Whither global economic system? | The Daily Star
12:00 AM, March 25, 2008 / LAST MODIFIED: 12:00 AM, March 25, 2008

Whither global economic system?

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NOT long ago the emerging conventional wisdom among opinion leaders was that contemporary globalisation is an irreversible process, whether you like it or not. This belief was based partly on the notion that the forces of information technology cannot be undone by government intervention, and partly on confidence that the multi-national institutions were sufficiently mature to manage the political and social stresses caused by the integration of global markets. If globalisation was inexorable, the only remaining question was how to have its benefits enhanced, sustained, and fairly spread.
Recent events have called this view into question. The end of economic expansion of the 1990s, the 9/11 tragedy, and the war in Iraq have shocked the international system to an extent not seen in years. Not only there have been discontents about the fairness and the adequacy of globalisation for some time now, but also there has been an erosion of confidence in the capability of international institutions in handling global crises and in mitigating some of the downsides of globalisation. While globalisation has certainly been accelerated by technological change, it is also crucially the result of deliberate political decisions. Globalisation can be, therefore, slowed down, even reversed, at the discretion of political leaders.
Unfortunately, the multi-lateral system is in a crisis now. The international community has failed to prevent regional wars and other violent conflicts; the inequities of globalisation are manifest in increasing marginalisation and exclusion; the promised support from the rich countries towards the realisation of the Millennium Development Goals has not been realised; a serious attempt to reform the United Nations failed at the World Summit of 2005; the Doha Round has been close to total failure; little has been done to seriously reform the international financial architecture; sufficient preparation for pandemic disease is lacking; and the disagreements on whether and how to tackle climate change continue to remain unresolved.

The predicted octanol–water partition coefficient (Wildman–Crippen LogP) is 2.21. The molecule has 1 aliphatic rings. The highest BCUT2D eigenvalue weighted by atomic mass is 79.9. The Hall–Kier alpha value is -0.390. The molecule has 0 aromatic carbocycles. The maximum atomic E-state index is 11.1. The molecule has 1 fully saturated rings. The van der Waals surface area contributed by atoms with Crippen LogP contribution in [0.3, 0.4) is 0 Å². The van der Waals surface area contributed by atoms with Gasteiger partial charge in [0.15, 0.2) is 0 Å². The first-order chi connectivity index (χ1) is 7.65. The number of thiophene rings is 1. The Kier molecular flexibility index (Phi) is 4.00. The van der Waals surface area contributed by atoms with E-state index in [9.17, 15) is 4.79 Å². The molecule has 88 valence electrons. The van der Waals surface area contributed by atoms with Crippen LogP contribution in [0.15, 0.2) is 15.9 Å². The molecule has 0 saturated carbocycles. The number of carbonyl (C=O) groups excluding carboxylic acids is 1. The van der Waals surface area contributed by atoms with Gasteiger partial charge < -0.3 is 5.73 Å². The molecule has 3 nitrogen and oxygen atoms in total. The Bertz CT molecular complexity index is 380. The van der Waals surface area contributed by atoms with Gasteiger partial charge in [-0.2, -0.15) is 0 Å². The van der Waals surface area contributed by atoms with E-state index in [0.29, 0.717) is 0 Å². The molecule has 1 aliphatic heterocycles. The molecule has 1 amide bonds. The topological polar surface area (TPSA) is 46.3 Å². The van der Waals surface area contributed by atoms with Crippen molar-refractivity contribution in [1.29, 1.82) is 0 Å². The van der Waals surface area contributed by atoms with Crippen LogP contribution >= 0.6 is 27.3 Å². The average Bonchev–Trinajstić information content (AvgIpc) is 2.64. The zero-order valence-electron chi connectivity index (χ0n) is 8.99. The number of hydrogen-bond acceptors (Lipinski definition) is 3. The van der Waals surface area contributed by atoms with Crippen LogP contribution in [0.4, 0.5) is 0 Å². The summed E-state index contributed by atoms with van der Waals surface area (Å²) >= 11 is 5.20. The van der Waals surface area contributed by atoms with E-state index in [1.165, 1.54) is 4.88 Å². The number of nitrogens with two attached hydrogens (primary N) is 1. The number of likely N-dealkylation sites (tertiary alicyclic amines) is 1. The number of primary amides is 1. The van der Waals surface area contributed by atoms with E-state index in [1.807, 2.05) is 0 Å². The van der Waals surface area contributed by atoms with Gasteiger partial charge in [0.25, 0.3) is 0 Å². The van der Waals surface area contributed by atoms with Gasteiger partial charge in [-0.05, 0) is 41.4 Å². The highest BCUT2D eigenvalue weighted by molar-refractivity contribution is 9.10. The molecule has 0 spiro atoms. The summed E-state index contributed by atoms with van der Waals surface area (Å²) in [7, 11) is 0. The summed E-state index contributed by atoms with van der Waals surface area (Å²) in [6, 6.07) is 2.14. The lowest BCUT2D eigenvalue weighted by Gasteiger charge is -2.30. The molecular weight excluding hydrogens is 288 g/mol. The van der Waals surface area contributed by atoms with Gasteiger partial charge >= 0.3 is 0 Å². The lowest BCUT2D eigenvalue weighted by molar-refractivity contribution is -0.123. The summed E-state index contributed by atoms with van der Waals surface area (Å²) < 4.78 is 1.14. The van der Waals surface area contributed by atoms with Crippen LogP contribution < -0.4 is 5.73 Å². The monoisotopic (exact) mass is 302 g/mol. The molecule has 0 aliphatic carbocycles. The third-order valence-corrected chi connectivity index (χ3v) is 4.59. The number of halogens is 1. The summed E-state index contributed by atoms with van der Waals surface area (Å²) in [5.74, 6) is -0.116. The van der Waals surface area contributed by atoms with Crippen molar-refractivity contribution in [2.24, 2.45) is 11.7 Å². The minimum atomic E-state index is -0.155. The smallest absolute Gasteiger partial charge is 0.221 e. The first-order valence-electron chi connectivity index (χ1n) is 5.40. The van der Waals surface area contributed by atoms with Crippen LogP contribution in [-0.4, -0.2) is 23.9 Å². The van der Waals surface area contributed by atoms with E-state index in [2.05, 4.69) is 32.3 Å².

Collective action is needed to solve global problems. For good reasons, there is no such thing as a global government, and consequently progress depends on voluntary action by individual countries. Countries resist taking voluntary actions either because the do not want to limit their sovereignty through international agreements or because there is the temptation to "free-ride" on other countries' initiatives and efforts.
As Carl Sagan, famous for his popular television series Cosmos, once remarked: unlike politicians, the particles of greenhouse gases do not have brains to distinguish between national borders. And there are powerful vested interests influencing political decisions: the tagging of patent rights of multinationals to trade agreements has raised the costs of healthcare in poor countries, and agreements on greenhouse gases are resisted by huge, interlocking economic and political establishments all beholden to fossil fuels.
The responsibility for taking initiatives lies with the leadership of rich countries, who have benefited the most from the rule-based multi-lateral system. For example, insistence by rich countries on mercantilist arguments of reciprocal concessions will lead us nowhere in breaking the Doha Round deadlock; it will require a much broader vision regarding the future of the global trading system and the possible benefits that it can yield to both rich and poor countries.
Unfortunately, the current mood of the US leadership is not in favour of multi-lateralism. Since the end of the USSR, the US has been preparing itself to function as the world's only superpower. The problem is that its situation has no historical precedent, its political system is geared to the ambitions and reactions of, say, the New Hampshire primaries or the provincial protectionist lobbies, and its leadership does not quite seem to know what it wants to do or can do with its power, or its limits. As the eminent historian Eric Habsbawm notes in his memoirs, Interesting Times, megalomania is an occupational disease of global victors, and unless there are moderating influences, the enormous power of the US today can destabilise the global order.
A related problem is that many proponents of globalisation see it as an entirely benign process through which capitalism and democracy as practised in the industrialised West will become the universal norm. An early announcement to this effect came from Francis Fukuyama, the author of the End of History.